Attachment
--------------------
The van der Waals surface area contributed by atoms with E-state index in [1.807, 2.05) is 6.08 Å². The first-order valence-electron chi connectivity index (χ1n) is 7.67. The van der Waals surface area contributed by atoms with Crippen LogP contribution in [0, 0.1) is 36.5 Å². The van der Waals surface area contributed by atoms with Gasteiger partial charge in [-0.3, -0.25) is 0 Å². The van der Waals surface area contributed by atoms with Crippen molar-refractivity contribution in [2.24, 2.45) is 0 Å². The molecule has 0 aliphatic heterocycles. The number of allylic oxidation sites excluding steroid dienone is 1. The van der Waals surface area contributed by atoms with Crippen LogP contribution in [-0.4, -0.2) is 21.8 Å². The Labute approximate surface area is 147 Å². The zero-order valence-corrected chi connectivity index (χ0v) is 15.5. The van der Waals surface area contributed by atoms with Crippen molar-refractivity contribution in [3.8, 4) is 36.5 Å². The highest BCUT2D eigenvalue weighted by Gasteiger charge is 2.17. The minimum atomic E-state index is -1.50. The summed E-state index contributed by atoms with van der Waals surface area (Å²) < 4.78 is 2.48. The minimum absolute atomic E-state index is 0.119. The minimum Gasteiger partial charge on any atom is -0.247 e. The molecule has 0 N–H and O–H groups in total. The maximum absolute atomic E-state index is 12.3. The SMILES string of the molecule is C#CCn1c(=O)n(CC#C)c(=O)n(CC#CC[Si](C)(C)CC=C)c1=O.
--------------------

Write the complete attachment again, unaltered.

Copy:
The van der Waals surface area contributed by atoms with E-state index in [1.807, 2.05) is 6.08 Å². The first-order valence-electron chi connectivity index (χ1n) is 7.67. The van der Waals surface area contributed by atoms with Crippen LogP contribution in [0, 0.1) is 36.5 Å². The van der Waals surface area contributed by atoms with Gasteiger partial charge in [-0.3, -0.25) is 0 Å². The van der Waals surface area contributed by atoms with Crippen molar-refractivity contribution in [2.24, 2.45) is 0 Å². The molecule has 0 aliphatic heterocycles. The number of allylic oxidation sites excluding steroid dienone is 1. The van der Waals surface area contributed by atoms with Crippen LogP contribution in [-0.4, -0.2) is 21.8 Å². The Labute approximate surface area is 147 Å². The zero-order valence-corrected chi connectivity index (χ0v) is 15.5. The van der Waals surface area contributed by atoms with Crippen molar-refractivity contribution in [3.8, 4) is 36.5 Å². The highest BCUT2D eigenvalue weighted by Gasteiger charge is 2.17. The minimum atomic E-state index is -1.50. The summed E-state index contributed by atoms with van der Waals surface area (Å²) < 4.78 is 2.48. The minimum absolute atomic E-state index is 0.119. The minimum Gasteiger partial charge on any atom is -0.247 e. The molecule has 0 N–H and O–H groups in total. The maximum absolute atomic E-state index is 12.3. The SMILES string of the molecule is C#CCn1c(=O)n(CC#C)c(=O)n(CC#CC[Si](C)(C)CC=C)c1=O.